We are never more powerless than in the unavoidable face of death. I know people that haven’t paid taxes in years. Yet we’re all going to die – no matter how crafty our CPA may be. Surrender is a word so many of us will never comfortable with, but I know it’s coming. It’s all coming for me. If you’re reading this, it’s also coming for you.
Why don’t we talk about death? Why is the concept so secret and elusive? So scary? So hidden? What is it about death that makes it taboo? We celebrate birth and honor couples who are expecting, yet slowly slink backward out of a room in the face of the dying.
I’m guilty, too. Part of my morning panic today was questioning why the Universe has decided to switch the focus of my life from pull ups and Paleo challenges to of all things – death. This topic chose me. I didn’t chose it. Is it because I’m going to wake up on Jan 1 with a lump somewhere I’d rather it not be? Is someone I love going to do the same? Is being around, thinking about, and writing about death going to make it somehow contagious or manifestable? If so, should I instead be writing about stacks of cash, perfect surf, and a cornucopia of boobs? You know, like a blonde, surfing Tupac?
You Can’t Do, You Can Only Be
“Guess what you can do to save the people you’re going to see in hospice?” Adrienne asked us after lunch. “Not a damn thing.” She then looked rather sternly at me over her gasses and added, “It especially sucks if you’re a Type-A personality and want to save the world. You’ll just have to get over yourself and pull up your big boy pants.” Huh…
I think if we were alone when she said it, she would have poked me hard in the chest and followed up with, “You can’t DO anything for them. All you can do is BE there for them. You can BE still. You can BE present.”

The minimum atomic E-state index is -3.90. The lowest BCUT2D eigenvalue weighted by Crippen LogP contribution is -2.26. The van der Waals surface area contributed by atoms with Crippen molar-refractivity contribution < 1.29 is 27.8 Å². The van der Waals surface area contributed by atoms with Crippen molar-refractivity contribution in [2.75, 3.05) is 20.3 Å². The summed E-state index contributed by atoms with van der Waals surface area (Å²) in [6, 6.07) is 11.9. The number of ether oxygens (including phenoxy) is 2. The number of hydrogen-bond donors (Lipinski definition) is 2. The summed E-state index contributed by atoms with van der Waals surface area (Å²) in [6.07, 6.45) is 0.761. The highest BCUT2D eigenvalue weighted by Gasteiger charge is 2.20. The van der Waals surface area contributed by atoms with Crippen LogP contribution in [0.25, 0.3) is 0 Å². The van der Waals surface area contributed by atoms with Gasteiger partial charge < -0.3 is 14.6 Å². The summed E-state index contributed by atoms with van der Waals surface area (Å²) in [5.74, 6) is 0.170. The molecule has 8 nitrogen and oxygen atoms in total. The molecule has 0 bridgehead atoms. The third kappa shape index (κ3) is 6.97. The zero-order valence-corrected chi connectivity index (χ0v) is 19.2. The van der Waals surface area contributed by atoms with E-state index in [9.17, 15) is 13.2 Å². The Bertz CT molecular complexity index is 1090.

You can’t do anything. There are inevitables in life you can’t out run. You can’t outrun death. You can’t outrun pain. You can’t outrun being human.
Got it. Thank you Wednesday for your lessons.
Lastly we learned hospice has two tenets. Hearing them made me exhale like I’d been punched in the stomach. I had to question why they even need to be stated. Why are these stunningly simple ideas hospice’s tenets alone and not “Humanity’s Tenets.”
- No one should die in pain if possible.
- No one should die alone if possible, unless to do so is their wish.
Grace moved the hand that originally put those thoughts to paper. A divinity above all of the nonsensical decision making, bullshit, and cruelty of the world.
The Itinerary Is Subject To Reality
I left the hospice training in the late afternoon to swap jeans for sweatpants and head to Upaya, the local Zen center. They hold a Wednesday evening talk after their nightly meditation – something for the soul to chew on after the hour of silence.
What I didn’t know walking in last night was how the theme of life and death would be so poignantly continued. The Upaya community had unexpectedly lost a prominent member the day before and had spent the day memorializing him.
Fifty or so people sat around the room, on mediation mats on the floor or in chairs. Stillness and heaviness swirled with the smoke from the sticks of incense lit on the front altar. The two gentlemen leading the discussion first thanked visitors by dropping this little gem on the group:
“We apologize for the change in plans, as always around here, the itinerary is subject to reality.”
Something else to swallow on a year of travel, and the life that will come after it.